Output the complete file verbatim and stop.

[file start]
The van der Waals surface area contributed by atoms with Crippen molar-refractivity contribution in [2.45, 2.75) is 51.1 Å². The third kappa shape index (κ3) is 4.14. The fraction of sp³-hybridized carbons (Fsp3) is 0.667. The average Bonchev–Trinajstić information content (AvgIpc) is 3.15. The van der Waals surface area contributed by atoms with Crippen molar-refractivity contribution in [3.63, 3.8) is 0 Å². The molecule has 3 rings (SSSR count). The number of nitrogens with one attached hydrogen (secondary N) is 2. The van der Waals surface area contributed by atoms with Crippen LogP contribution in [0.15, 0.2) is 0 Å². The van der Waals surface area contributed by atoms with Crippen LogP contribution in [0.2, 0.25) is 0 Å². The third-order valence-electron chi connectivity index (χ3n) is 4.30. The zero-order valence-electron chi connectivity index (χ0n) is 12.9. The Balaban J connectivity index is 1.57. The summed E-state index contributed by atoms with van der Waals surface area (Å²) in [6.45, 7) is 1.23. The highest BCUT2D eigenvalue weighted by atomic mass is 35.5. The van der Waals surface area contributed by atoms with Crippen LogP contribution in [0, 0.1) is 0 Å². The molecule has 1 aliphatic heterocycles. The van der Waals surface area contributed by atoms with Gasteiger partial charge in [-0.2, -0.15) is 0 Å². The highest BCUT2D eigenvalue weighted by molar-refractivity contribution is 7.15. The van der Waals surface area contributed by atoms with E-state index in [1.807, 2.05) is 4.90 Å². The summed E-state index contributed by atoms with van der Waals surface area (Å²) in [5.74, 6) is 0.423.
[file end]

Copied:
The van der Waals surface area contributed by atoms with Crippen molar-refractivity contribution in [2.45, 2.75) is 51.1 Å². The third kappa shape index (κ3) is 4.14. The fraction of sp³-hybridized carbons (Fsp3) is 0.667. The average Bonchev–Trinajstić information content (AvgIpc) is 3.15. The van der Waals surface area contributed by atoms with Crippen molar-refractivity contribution in [3.63, 3.8) is 0 Å². The molecule has 3 rings (SSSR count). The number of nitrogens with one attached hydrogen (secondary N) is 2. The van der Waals surface area contributed by atoms with Crippen LogP contribution in [0.15, 0.2) is 0 Å². The van der Waals surface area contributed by atoms with Crippen LogP contribution in [0.2, 0.25) is 0 Å². The third-order valence-electron chi connectivity index (χ3n) is 4.30. The zero-order valence-electron chi connectivity index (χ0n) is 12.9. The Balaban J connectivity index is 1.57. The summed E-state index contributed by atoms with van der Waals surface area (Å²) in [6.45, 7) is 1.23. The highest BCUT2D eigenvalue weighted by atomic mass is 35.5. The van der Waals surface area contributed by atoms with Crippen LogP contribution in [0, 0.1) is 0 Å². The molecule has 1 aliphatic heterocycles. The van der Waals surface area contributed by atoms with Gasteiger partial charge in [-0.2, -0.15) is 0 Å². The highest BCUT2D eigenvalue weighted by molar-refractivity contribution is 7.15. The van der Waals surface area contributed by atoms with E-state index in [1.807, 2.05) is 4.90 Å². The summed E-state index contributed by atoms with van der Waals surface area (Å²) in [5.74, 6) is 0.423.